A blood-curdling scream pierces the night, closely followed by the running of feet, perhaps in pursuit of something.
Squeals soon accompany the cries in a cacophony of...terror? No, the squeals are actually the high-pitched giggles of children enjoying Halloween!
Times have certainly changed since I was younger.
Trick or treating was frowned upon by many; for some it was perhaps because they felt old people would be scared by children knocking on doors and for others it was because of religious beliefs.
It seems now though that we are catching up with America in terms of the commercial aspect of the event and its public acceptance.
Perhaps it is because the religious influence is receding in many homes; to enjoy the festivities certainly doesn’t mean you practise the associated beliefs.
As a household we revel in the fun that is to be had; we usually have a party with friends, dressing up (my vampire costume is literally long in the tooth!), playing games and having a great time together.
I suspect we have more plastic spiders, motorised brooms that cackle and sweep the floor and spooky decorations than Wilkinsons have in stock over the period.
We participate in trick or treating, but importantly we follow a “code.”
To be fair I know many others on the estate do to.
If a pumpkin is grinning through a window, its toothy smile bathing the driveway in an amber glow from within, or the home is clearly decorated in ghoulish objects, then we allow the children to knock the door.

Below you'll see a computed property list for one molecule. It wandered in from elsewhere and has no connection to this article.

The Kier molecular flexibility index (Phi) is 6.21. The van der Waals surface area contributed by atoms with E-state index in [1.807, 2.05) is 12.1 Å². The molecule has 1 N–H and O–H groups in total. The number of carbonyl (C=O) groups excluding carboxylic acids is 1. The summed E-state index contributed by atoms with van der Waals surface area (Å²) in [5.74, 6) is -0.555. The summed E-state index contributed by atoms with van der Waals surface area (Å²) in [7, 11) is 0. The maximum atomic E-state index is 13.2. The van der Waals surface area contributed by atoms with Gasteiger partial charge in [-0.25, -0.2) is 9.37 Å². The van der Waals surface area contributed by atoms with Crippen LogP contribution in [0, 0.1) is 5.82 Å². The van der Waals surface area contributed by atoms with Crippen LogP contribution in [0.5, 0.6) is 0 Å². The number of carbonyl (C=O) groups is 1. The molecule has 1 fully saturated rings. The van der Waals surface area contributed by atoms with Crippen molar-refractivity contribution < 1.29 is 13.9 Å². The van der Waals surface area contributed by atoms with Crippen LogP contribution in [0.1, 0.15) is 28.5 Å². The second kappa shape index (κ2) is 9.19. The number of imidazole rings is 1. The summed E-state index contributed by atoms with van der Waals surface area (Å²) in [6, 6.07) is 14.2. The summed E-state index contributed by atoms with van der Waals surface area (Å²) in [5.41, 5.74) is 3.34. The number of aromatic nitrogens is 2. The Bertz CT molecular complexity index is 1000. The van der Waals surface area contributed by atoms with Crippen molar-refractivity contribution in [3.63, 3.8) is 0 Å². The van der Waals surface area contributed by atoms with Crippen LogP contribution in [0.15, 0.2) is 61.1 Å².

In my opinion this is the correct way of doing it; the children are supervised by an adult and approach only those homes which appear to be happy to take part. We even take Daisy, our dog, as a Hell-Hound – it gives her a walk too!
Halloween is also the first of several events as the year enters its final stages. Following on from Halloween, we often meet friends and family to enjoy Bonfire Week (as it has now become) although this doesn’t mean we condone the acts of Guy Fawkes, we merely revel in the fellowship of family and friends.
Of course the culmination of this run is Christmas and New Year, again meeting up with family to give and gain strength, support and happiness; surely a vital part of religious beliefs, whether you practise them or not?
The point is this; under supervision Halloween can be good fun and doesn’t mean you believe in the dark arts because you take part, it is a reason to have fun.
There are many more terrifying things in today’s world that make much bigger bumps in the night, or day for that matter, than the quiet knock on the door of a vampire.
Just remember: if it is a vampire, don’t invite them in! Sleep tight.
Read more from J-P here.